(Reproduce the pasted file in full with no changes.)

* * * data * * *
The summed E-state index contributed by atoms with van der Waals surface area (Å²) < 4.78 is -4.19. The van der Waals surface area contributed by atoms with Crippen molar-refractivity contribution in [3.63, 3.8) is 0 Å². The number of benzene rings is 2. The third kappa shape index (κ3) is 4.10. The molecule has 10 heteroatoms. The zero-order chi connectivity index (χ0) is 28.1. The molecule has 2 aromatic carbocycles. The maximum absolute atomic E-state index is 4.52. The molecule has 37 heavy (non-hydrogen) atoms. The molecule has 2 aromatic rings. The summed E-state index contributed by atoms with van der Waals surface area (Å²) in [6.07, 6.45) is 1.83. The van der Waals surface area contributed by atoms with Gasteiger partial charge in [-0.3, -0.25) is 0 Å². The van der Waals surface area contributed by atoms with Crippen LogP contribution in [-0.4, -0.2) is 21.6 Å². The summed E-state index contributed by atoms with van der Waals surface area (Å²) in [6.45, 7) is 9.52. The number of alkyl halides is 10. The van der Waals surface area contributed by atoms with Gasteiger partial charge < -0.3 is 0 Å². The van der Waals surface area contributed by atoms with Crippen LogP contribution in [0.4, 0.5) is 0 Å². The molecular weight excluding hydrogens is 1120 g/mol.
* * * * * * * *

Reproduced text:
The summed E-state index contributed by atoms with van der Waals surface area (Å²) < 4.78 is -4.19. The van der Waals surface area contributed by atoms with Crippen molar-refractivity contribution in [3.63, 3.8) is 0 Å². The number of benzene rings is 2. The third kappa shape index (κ3) is 4.10. The molecule has 10 heteroatoms. The zero-order chi connectivity index (χ0) is 28.1. The molecule has 2 aromatic carbocycles. The maximum absolute atomic E-state index is 4.52. The molecule has 37 heavy (non-hydrogen) atoms. The molecule has 2 aromatic rings. The summed E-state index contributed by atoms with van der Waals surface area (Å²) in [6.07, 6.45) is 1.83. The van der Waals surface area contributed by atoms with Gasteiger partial charge in [-0.3, -0.25) is 0 Å². The van der Waals surface area contributed by atoms with Crippen LogP contribution in [-0.4, -0.2) is 21.6 Å². The summed E-state index contributed by atoms with van der Waals surface area (Å²) in [6.45, 7) is 9.52. The number of alkyl halides is 10. The van der Waals surface area contributed by atoms with Gasteiger partial charge < -0.3 is 0 Å². The van der Waals surface area contributed by atoms with Crippen LogP contribution in [0.4, 0.5) is 0 Å². The molecular weight excluding hydrogens is 1120 g/mol.